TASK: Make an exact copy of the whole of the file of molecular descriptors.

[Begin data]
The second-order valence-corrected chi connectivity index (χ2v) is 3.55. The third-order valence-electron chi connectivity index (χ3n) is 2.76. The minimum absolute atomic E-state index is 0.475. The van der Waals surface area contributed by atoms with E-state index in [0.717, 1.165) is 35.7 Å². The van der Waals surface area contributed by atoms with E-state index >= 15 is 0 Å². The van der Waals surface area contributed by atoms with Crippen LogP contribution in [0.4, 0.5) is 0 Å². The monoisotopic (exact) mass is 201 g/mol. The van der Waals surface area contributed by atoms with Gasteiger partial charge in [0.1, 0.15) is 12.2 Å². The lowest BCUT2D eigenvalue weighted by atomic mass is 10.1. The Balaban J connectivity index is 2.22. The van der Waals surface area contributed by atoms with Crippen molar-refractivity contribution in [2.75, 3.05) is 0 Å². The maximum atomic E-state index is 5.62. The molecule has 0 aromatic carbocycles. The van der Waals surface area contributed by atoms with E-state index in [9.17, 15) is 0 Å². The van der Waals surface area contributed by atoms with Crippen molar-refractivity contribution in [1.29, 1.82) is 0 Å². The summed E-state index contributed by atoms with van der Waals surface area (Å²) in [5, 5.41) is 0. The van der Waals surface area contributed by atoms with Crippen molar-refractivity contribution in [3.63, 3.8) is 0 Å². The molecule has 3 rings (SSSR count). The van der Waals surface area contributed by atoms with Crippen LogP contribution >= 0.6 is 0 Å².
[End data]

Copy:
The second-order valence-corrected chi connectivity index (χ2v) is 3.55. The third-order valence-electron chi connectivity index (χ3n) is 2.76. The minimum absolute atomic E-state index is 0.475. The van der Waals surface area contributed by atoms with E-state index in [0.717, 1.165) is 35.7 Å². The van der Waals surface area contributed by atoms with E-state index >= 15 is 0 Å². The van der Waals surface area contributed by atoms with Crippen LogP contribution in [0.4, 0.5) is 0 Å². The monoisotopic (exact) mass is 201 g/mol. The van der Waals surface area contributed by atoms with Gasteiger partial charge in [0.1, 0.15) is 12.2 Å². The lowest BCUT2D eigenvalue weighted by atomic mass is 10.1. The Balaban J connectivity index is 2.22. The van der Waals surface area contributed by atoms with Crippen molar-refractivity contribution in [2.75, 3.05) is 0 Å². The maximum atomic E-state index is 5.62. The molecule has 0 aromatic carbocycles. The van der Waals surface area contributed by atoms with E-state index in [9.17, 15) is 0 Å². The van der Waals surface area contributed by atoms with Crippen molar-refractivity contribution in [1.29, 1.82) is 0 Å². The summed E-state index contributed by atoms with van der Waals surface area (Å²) in [5, 5.41) is 0. The van der Waals surface area contributed by atoms with Crippen molar-refractivity contribution in [3.63, 3.8) is 0 Å². The molecule has 3 rings (SSSR count). The van der Waals surface area contributed by atoms with Crippen LogP contribution >= 0.6 is 0 Å².